As we enter the New Year, I thought it fitting to delve into a sensitive subject – how to seek and receive professional feedback. So many of us don’t know how to do this effectively. There is a tendency to immediately get defensive or attempt to rationalize a bad review. Look at this infographic from apparent experts on the subject, for example, and see how many of them suggest that you ignore negative feedback or rationalize it away by judging the integrity of the person offering it to you. It’s no wonder that so many folks fail to recognize that feedback makes you better.
Take a moment and think back on your life. Try to identify the people that truly made a difference to you. Whether, parent, teacher, coach or preacher, they’re all people who gave you feedback. Therefore, learn how to seek and to receive advice and incorporate that feedback loop into your professional repertoire. You will become much stronger in your work and in your life when you do.
Here a few tips to get you started:
1. Ask for feedback! We all have blind spots that others can help to illuminate. Don’t be afraid to seek out advice and opinions on how you’re doing and what you might do to get better at what you do.
2. Ask for more! It’s OK to ask for more elaboration and details whenever someone is providing feedback to you. It’s the best way to fully grasp the thoughts that the person has on your performance.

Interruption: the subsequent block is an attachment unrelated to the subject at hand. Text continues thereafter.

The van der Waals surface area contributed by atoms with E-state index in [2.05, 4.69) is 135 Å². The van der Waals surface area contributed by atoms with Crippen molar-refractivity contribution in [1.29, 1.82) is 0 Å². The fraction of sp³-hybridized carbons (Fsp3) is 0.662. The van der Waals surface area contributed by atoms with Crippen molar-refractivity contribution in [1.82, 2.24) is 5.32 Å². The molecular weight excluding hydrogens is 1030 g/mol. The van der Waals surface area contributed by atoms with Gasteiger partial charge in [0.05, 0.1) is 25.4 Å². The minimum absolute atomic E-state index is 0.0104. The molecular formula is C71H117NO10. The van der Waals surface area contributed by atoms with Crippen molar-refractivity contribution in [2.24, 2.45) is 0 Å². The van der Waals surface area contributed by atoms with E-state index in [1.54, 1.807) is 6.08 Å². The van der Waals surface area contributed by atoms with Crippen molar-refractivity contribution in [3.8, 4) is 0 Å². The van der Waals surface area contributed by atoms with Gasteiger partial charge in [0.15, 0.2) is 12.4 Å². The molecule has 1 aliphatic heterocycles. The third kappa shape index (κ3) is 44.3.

3. Listen for the message. Providing feedback is a challenging thing for many people. We’re socialized not to want to hurt one’s feelings. So, providing honest feedback to someone can require some courage. And, sometimes, the words don’t come out quite right. Do not get hung up on the words that the feedback is wrapped in. Instead, listen for the message and try to learn from it.
4. Recognize the opportunity to collaborate. When someone gives you feedback, seize the opportunity to collaborate with that person. Explore other ideas for how you can become great. Brainstorm and join forces with that person so that you develop an ally that you can be used to bounce ideas off of down-the-road.
5. Embrace it! Someone cares enough to want to help you. See it as an opportunity to become better at what you do. If you get defensive, you stop listening. Stop! Hear it out and synthesize the counsel that you’ve just received.
6. Determine what you will do with it. While it’s true that not all feedback is necessarily constructive, there is usually some kernel of value in any feedback that you receive. Train yourself to seek out that kernel from even the most negative response to your work and you will become better.
To close, let’s start the year off right by learning how to seek and receive feedback. It’s amazing how much you’ll learn that will make you even greater than you were last year!
Originally published at: inc.com